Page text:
Chicago Sun-Times

June 2012 Archives

Is Russell Westbrook better than Derrick Rose?

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With LeBron James and the Miami Heat one game from winning the NBA championship, a nightmarish postseason keeps getting worse for Bulls fans.

Derrick Rose's devastating injury in the playoff opener against the 76ers not only ruined the Bulls chances of winning the NBA championship, but put their immediate future as a contender in doubt.

After watching the Heat struggle to beat the Indiana Pacers and Boston Celtics in the playoffs, it's hard to not think the Bulls would have beaten the Chris Bosh-less Heat in the Eastern Conference finals. (Though a scenario your team is completely healthy while their team has a significant injury is asking for a lot from the basketball gods.)

And the NBA Finals series between the Heat and the Oklahoma City Thunder, while thoroughly entertaining, has been particularly difficult to digest in Chicago. Thunder guard Russell Westbrook, heretofore the next-best thing to Derrick Rose in the NBA, is rising to the top with a stellar series. His one-man, virtuoso performance in Game 4 -- 43 points on 20-of-32 shooting in a 104-98 loss -- left Rose in the dust and evoked memories of Michael Jordan's best NBA Finals performances.

'Full-speed ahead' running Thunder into trouble

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The Oklahoma City Thunder make no bones about being a fast-paced, up-and-down team that doesn't back off its aggressive nature whether it is red-hot or ice-cold, but sometimes it might be wise to follow the old boxing adage, 'Don't hook with a hooker.'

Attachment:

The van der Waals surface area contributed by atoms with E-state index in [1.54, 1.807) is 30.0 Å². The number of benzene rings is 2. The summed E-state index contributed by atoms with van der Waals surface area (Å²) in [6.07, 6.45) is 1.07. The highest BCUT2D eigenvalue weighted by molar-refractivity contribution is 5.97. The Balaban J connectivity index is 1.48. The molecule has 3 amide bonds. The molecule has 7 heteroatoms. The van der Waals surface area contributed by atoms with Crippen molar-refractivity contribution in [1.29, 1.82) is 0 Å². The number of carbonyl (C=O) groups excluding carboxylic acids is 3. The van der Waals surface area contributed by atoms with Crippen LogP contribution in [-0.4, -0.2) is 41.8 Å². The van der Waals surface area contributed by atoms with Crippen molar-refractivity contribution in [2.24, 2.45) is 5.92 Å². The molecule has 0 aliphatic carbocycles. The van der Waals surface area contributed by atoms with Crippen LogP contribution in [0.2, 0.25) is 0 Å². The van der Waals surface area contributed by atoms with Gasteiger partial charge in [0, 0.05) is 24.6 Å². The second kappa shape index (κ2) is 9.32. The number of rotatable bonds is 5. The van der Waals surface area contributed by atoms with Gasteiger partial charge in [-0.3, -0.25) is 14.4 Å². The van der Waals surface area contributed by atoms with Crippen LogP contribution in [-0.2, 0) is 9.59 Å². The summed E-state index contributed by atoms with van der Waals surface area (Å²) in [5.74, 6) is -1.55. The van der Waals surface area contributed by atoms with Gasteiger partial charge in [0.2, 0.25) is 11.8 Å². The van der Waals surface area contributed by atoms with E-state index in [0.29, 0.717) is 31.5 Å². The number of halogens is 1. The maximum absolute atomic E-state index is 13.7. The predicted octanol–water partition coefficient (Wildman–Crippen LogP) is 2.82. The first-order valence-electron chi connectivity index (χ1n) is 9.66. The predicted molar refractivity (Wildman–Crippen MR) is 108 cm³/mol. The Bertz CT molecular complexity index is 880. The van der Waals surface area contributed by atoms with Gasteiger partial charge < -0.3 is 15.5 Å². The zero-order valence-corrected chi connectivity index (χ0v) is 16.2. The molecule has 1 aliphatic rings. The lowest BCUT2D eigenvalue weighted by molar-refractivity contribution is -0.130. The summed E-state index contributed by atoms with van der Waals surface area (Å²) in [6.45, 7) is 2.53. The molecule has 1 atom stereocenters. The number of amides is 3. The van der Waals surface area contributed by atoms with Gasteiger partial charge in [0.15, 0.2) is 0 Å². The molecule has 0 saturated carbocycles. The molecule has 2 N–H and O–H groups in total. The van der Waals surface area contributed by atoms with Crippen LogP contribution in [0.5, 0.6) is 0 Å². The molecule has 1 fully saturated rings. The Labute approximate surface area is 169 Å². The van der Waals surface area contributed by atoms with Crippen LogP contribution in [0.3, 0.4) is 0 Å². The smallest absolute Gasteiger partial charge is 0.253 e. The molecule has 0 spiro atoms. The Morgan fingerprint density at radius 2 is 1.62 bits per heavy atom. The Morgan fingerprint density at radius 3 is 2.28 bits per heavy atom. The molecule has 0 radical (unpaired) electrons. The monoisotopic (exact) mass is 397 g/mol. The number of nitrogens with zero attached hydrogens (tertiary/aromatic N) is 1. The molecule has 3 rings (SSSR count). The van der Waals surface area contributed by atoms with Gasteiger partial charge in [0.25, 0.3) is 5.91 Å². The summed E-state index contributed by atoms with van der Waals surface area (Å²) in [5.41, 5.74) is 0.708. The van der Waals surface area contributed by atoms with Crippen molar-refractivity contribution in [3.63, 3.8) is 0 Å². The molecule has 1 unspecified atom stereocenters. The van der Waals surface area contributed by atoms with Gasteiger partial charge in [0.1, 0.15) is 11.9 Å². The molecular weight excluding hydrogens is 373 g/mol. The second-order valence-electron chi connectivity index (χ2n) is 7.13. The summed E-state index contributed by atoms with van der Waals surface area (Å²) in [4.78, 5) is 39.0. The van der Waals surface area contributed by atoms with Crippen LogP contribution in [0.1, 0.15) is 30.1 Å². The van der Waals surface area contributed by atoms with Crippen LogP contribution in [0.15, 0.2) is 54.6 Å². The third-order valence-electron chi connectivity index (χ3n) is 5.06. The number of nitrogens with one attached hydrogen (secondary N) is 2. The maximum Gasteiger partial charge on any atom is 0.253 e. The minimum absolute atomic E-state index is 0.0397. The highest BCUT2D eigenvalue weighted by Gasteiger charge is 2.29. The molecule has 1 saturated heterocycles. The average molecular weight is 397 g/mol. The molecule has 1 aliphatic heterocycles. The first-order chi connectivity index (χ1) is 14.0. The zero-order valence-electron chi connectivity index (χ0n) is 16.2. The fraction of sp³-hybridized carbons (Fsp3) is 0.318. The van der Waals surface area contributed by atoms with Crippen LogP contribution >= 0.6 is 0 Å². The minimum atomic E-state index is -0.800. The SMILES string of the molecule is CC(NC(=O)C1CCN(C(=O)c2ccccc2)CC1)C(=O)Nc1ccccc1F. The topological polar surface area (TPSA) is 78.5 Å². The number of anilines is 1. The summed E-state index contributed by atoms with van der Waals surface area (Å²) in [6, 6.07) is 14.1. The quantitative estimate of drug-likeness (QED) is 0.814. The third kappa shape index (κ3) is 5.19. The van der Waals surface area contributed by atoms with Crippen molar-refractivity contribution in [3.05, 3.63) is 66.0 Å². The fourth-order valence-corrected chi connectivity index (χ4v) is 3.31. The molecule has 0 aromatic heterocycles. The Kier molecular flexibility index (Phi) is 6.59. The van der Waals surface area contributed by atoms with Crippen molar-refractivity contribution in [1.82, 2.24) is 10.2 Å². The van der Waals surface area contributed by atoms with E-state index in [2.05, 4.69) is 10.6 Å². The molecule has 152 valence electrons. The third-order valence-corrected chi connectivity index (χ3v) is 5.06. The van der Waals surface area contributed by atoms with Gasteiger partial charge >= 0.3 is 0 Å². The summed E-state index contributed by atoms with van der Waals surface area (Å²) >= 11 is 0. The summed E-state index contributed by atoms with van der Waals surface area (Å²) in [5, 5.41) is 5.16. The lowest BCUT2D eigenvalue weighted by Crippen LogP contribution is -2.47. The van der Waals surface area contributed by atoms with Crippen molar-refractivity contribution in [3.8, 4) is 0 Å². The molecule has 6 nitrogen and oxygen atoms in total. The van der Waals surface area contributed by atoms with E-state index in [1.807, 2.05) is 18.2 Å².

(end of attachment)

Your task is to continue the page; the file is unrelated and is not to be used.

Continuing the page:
Going full-tilt works against a veteran [or old] team like the Spurs, but it played right into the hands of the Heat, which arguably cost the Thunder a chance to control the game. Instead of pulling back the reins a bit and forcing the Heat to expend energy on both ends of the floor to get back into the game, the Thunder ignited the Heat comeback by continuing to fire up long-range shots and committing turnovers. They squandered 16 points of their 17-point lead in 3:33.

The Thunder is particularly expert at run-and-gun basketball. It is in the NBA Finals despite committing more turnovers than any team in the league and also ranked 30th and last in the NBA in assists. In fact, it is only the fifth team in NBA history to have assists on fewer than 50 percent of its field goals in the regular season (49.7). And only second to make the playoffs. (The only other playoff team with that distinction was the 2007 Dallas Mavericks, who lost to the Heat in the Finals. The Mavs didn't win it all until Rick Carlisle became their coach and they became one of the best passing/assist teams in the NBA -- upsetting the Heat in last year's Finals.)